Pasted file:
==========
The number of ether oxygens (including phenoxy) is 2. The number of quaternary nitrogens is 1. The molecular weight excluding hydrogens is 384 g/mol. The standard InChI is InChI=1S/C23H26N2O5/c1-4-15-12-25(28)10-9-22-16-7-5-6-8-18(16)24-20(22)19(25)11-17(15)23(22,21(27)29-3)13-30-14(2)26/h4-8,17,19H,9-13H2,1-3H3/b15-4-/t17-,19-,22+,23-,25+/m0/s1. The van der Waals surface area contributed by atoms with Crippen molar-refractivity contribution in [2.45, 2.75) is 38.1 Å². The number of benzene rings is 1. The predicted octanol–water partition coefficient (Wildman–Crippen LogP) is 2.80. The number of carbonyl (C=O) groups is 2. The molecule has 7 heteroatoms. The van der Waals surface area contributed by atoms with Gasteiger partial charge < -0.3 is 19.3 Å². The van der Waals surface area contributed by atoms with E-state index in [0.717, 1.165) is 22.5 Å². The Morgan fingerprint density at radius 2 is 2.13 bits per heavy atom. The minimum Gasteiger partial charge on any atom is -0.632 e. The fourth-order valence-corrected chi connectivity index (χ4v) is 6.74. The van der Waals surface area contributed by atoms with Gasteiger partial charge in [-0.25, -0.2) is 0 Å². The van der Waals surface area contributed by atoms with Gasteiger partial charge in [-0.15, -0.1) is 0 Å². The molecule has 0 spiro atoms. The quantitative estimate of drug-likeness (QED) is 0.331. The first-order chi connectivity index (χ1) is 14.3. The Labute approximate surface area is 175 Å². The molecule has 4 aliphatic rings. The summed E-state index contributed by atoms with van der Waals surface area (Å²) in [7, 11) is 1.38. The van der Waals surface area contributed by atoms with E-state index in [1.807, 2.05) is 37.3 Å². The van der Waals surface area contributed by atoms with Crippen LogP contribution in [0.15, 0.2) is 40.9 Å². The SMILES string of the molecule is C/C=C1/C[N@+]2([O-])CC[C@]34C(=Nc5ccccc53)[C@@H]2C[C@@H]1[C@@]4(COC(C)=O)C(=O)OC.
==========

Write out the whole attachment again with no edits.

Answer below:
The number of ether oxygens (including phenoxy) is 2. The number of quaternary nitrogens is 1. The molecular weight excluding hydrogens is 384 g/mol. The standard InChI is InChI=1S/C23H26N2O5/c1-4-15-12-25(28)10-9-22-16-7-5-6-8-18(16)24-20(22)19(25)11-17(15)23(22,21(27)29-3)13-30-14(2)26/h4-8,17,19H,9-13H2,1-3H3/b15-4-/t17-,19-,22+,23-,25+/m0/s1. The van der Waals surface area contributed by atoms with Crippen molar-refractivity contribution in [2.45, 2.75) is 38.1 Å². The number of benzene rings is 1. The predicted octanol–water partition coefficient (Wildman–Crippen LogP) is 2.80. The number of carbonyl (C=O) groups is 2. The molecule has 7 heteroatoms. The van der Waals surface area contributed by atoms with Gasteiger partial charge < -0.3 is 19.3 Å². The van der Waals surface area contributed by atoms with E-state index in [0.717, 1.165) is 22.5 Å². The Morgan fingerprint density at radius 2 is 2.13 bits per heavy atom. The minimum Gasteiger partial charge on any atom is -0.632 e. The fourth-order valence-corrected chi connectivity index (χ4v) is 6.74. The van der Waals surface area contributed by atoms with Gasteiger partial charge in [-0.25, -0.2) is 0 Å². The van der Waals surface area contributed by atoms with Gasteiger partial charge in [-0.15, -0.1) is 0 Å². The molecule has 0 spiro atoms. The quantitative estimate of drug-likeness (QED) is 0.331. The first-order chi connectivity index (χ1) is 14.3. The Labute approximate surface area is 175 Å². The molecule has 4 aliphatic rings. The summed E-state index contributed by atoms with van der Waals surface area (Å²) in [7, 11) is 1.38. The van der Waals surface area contributed by atoms with E-state index in [1.807, 2.05) is 37.3 Å². The van der Waals surface area contributed by atoms with Crippen LogP contribution in [0.15, 0.2) is 40.9 Å². The SMILES string of the molecule is C/C=C1/C[N@+]2([O-])CC[C@]34C(=Nc5ccccc53)[C@@H]2C[C@@H]1[C@@]4(COC(C)=O)C(=O)OC.